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Exploring Technology & Transparency in China

Exploring Technology, Transparency in China
Several ingredient suppliers in China hosted U.S.-based industry members on a Technology & Transparency tour.

In our increasingly connected industry, we’re constantly searching for new ways to make our lives easier, and to connect with the people who can do the same. In June, hosted its inaugural Technology & Transparency tour; participants from Cott Beverage Solutions, Innophos Nutrition, the National Animal Supplement Council (NASC), Shaklee, Promotion in Motion, NOW Foods and ADH Health were on board to visit five partner factories for behind-the-scenes tours. I was invited to join this first-time event, and took advantage of the opportunity to get on the ground again in China to share some direct insights. (Note: All expenses were handled by; the company did not review or approve this posting, nor was it a requirement of participation.)

Over the course of a week, we traveled nearly 2,500 miles by train and bus, visiting Chenguang Biotech Group (CCGB), Zhengzhou Tuoyang, Shandong Jingcheng Bio-Pharma, Jiangyin Huachang and Hunan Xinhui Pharma. The companies opened their doors, sharing process flow documentation, highlighting their certifications and audit certificates, and talking directly about plans for expansion domestically and abroad. Throughout the tours, the buyer representatives commented on the importance of understanding the companies’ production systems and technologies, as well as making the documentation for each step easily accessible. Among the highlights:

  • I toured CCGB last fall while attending a conference in China (click the link to view Image Gallery: Exploring CCGB’s Production in Handan, China). While I noted that they are innovating new technologies to optimize ingredient production from waste streams, it was notable that the company is preparing to open a facility in Northern California next year to take advantage of tomato pumice availability to produce lycopene in the United States.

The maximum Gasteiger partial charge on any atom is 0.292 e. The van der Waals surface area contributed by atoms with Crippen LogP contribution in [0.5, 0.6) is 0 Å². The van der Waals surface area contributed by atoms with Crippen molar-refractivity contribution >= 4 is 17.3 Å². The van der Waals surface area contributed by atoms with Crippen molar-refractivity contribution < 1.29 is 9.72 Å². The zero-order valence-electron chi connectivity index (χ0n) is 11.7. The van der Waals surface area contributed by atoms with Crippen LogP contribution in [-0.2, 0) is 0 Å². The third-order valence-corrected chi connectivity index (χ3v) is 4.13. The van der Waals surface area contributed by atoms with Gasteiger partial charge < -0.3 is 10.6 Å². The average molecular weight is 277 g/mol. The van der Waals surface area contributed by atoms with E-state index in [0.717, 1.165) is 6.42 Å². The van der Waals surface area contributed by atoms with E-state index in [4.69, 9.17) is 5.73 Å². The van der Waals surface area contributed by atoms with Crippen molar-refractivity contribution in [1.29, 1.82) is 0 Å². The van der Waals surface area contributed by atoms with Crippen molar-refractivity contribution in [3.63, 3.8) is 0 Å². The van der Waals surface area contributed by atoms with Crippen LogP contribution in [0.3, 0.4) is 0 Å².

• Tuoyang is a major producer of ascorbic acid, as well as ribose, and is preparing to break ground on a new facility that will open in 2020. By building the facility from the ground up and making use of newer technologies, the company will increase in capacity by 10,000 MT/year while dropping labor by 30 percent.
  • Shandong Jincheng is a major campus, with three factories for chemicals and active pharmaceutical ingredients (APIs), one for biopharmaceuticals, and three dedicated to formulations. The company emphasized its use of lean management and technology innovation, which it has applied in the nutra space to glutathione production, yielding 200 MT/year and taking 80 percent of domestic market share. A new facility is due to open up by the end of 2018, which will further increase production capacity to add new ingredients and scale up production on items such as amino acids and pyrroloquinoline quinone (PQQ).
  • As a proponent for women in leadership, I was so pleased to visit Jiangyin Huachang, a woman-owned facility that is producing 10,000 MT/year of taurine—90 percent of which is for export. The company has applied newer technologies for production in its 27,000-square-foot GMP (good manufacturing practice) facility, and runs 365/24/7, with minimal downtime during the year for appropriate cleaning and maintenance.
  • Xinhui was notable not only for sharing with us the domestic traditional Chinese medicine (TCM) materials they produce—which have QR codes to trace back to the farm level—but also because they have a U.S. facility as well that is producing their mushroom-based ingredients. The company is using patent-pending technology to develop value-added Lion’s Mane ingredients that are optimized to address particular health concerns. INSIDER’s Josh Long visited the company’s Arkansas facility, and company management issued the invite to interested industry members to get in touch for their own tour.

In addition to spending time in the facilities, the companies graciously hosted us for dinners each night that further emphasized the importance of relationship building in business. The Chinese concept of Guanxi relates to the importance of maintaining social and economic order by associating oneself with others, with an emphasis on mutual obligations, reciprocity and trust. Getting into the field and building the personal connection is one way to foster greater communication and improve transparency among all supply chain partners.

Editor’s note: Stay tuned for more from the tour, including podcast interviews with the participants about trust, transparency and technology.

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